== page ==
Disturbing the seeds to make them grow

PoppyReflecting on yesterday, I think the crux of the matter is that I don’t know whether you honour the sacrifice by remembering or by forgetting. I think Peter’s point was that there was no purpose in any of it- the only comfort being that the next traveller along the path would be spared what he himself had to endure. Even Max Hastings comments that he is grateful that he has been relieved of  the need to discover whether he could have matched their impossible sacrifices.

Is it important to interpret the past, or is it just pawing around in the glories of someone else?

I’m still very unsure about this. Or…

Another way to look at it, is to consider papaver rhoeas– the common field poppy.

The field poppy is an annual plant which flowers each year between about May and August. Its seeds are disseminated on the wind and can lie dormant in the ground for a long time. If the ground is disturbed from the early spring the seeds will germinate and the poppy flowers will grow.

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5 responses to “Disturbing the seeds to make them grow

  • Amy Scott

    I think forgetting plays an important role in developing the techniques we use to approach the past. The threat of oblivion is important, though, as the impetus for remembering. I think of Hamlet vowing to remember his father. He says to the Ghost, “Remember thee? / yea, from the table of my memory / I’ll wipe away all trivial fond records, / All saws of books, all forms, all pressures past […] And thy commandment all alone shall live / Within the book and volume of my brain” (1.5.97-103). There is always a balance between remembering and forgetting. Although, Hamlet’s decision to forget some things and not others suggests a calculated process rather than something that occurs naturally. But we always make decisions to retain some memories and discard others. Hamlet is just emphasizing a natural process. In any case, the two do go together.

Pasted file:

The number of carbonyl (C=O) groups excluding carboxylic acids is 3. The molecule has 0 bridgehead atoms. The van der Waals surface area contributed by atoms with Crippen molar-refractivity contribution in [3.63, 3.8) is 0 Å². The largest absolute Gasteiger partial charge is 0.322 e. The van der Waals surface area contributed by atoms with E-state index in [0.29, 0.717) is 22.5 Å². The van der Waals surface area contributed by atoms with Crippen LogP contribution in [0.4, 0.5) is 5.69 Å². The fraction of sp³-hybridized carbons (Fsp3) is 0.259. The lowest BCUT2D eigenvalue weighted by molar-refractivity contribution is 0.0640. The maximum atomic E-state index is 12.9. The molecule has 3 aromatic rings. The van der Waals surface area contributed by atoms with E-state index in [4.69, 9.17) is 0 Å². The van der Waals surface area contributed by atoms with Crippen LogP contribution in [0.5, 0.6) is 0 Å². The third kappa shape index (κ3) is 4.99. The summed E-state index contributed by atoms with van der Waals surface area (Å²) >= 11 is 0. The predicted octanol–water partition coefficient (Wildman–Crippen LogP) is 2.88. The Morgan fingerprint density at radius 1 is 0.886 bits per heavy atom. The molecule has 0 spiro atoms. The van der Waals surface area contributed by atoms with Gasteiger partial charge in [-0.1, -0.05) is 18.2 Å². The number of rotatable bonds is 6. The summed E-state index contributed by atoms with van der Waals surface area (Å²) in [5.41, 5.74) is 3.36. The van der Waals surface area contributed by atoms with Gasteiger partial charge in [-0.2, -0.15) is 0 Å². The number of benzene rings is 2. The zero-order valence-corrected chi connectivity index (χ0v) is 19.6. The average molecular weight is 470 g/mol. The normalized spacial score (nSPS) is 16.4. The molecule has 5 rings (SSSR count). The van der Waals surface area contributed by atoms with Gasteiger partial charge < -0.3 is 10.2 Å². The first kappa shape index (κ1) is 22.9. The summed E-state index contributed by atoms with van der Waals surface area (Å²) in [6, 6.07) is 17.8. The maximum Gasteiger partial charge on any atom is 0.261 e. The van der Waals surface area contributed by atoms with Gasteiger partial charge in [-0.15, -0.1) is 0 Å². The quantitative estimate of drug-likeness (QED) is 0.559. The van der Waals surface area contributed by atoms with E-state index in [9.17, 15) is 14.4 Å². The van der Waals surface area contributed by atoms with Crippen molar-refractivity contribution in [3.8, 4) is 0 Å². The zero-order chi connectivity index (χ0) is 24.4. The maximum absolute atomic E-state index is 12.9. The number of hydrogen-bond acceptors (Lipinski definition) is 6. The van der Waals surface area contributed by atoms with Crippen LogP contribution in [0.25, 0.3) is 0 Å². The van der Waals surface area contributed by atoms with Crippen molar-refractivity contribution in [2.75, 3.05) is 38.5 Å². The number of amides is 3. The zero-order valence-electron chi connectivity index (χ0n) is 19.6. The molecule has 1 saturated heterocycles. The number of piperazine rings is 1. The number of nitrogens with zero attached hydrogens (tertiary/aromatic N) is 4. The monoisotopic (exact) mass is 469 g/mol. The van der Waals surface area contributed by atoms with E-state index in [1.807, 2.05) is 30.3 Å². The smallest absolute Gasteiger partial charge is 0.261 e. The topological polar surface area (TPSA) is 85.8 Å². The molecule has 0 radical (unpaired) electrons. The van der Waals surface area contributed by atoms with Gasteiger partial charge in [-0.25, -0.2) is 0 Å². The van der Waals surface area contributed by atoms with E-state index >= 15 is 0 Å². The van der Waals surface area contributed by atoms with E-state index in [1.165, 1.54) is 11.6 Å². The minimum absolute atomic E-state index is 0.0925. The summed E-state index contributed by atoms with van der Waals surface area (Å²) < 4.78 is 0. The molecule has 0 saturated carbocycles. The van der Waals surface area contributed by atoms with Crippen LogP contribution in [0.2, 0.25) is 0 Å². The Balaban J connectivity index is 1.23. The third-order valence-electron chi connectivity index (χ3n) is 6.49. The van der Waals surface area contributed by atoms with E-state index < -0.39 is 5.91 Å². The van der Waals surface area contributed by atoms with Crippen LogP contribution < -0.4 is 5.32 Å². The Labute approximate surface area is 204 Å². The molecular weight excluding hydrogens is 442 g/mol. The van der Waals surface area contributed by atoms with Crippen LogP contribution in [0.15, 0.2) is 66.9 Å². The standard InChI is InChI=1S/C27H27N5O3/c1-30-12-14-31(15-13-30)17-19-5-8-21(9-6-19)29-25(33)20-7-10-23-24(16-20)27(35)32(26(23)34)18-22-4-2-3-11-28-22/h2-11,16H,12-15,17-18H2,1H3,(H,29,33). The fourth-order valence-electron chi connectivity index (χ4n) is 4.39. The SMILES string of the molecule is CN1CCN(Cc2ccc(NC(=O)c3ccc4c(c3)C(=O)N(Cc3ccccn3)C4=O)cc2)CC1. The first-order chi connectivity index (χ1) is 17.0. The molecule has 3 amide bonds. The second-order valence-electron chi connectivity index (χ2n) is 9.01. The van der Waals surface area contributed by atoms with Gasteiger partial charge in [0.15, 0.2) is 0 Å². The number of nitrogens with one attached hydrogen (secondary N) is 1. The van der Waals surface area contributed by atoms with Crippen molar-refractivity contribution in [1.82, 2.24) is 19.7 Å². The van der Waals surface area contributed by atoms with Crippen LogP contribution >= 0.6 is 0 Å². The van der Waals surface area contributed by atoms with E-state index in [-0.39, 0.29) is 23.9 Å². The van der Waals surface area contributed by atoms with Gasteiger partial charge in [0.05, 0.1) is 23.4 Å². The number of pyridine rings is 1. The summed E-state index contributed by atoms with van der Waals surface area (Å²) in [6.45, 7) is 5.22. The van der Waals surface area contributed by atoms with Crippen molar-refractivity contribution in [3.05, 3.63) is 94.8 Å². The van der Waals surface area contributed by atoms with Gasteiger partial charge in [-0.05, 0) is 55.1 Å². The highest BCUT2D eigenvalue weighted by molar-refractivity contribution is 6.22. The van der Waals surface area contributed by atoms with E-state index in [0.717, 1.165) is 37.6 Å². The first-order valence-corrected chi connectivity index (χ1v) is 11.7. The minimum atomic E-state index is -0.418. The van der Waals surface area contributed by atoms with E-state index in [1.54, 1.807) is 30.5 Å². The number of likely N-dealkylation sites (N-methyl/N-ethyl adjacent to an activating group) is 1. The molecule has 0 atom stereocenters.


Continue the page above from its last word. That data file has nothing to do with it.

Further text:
Ricoeur writes about memory and forgetting. He acknowledges that there is a “celebrated duty of memory” in the “form of the exhortation not to forget”. Yet then he also notes that “we shun the specter of a memory that would never forget anything. We even consider it to be monstrous”. He wonders: “Could forgetting then no longer be in every respect an enemy of memory, and could memory have to negotiate with forgetting, groping to find the right measure in its balance with forgetting” (Memory, History, Forgetting. Page 413).

    I think we are just now finding our balance here. Finding the “right measure” of remembering and forgetting. This is not the sign that we should do one or the other fully and finally. This is simply a sign that we are ethically attuned to our work. And that is always a good thing!

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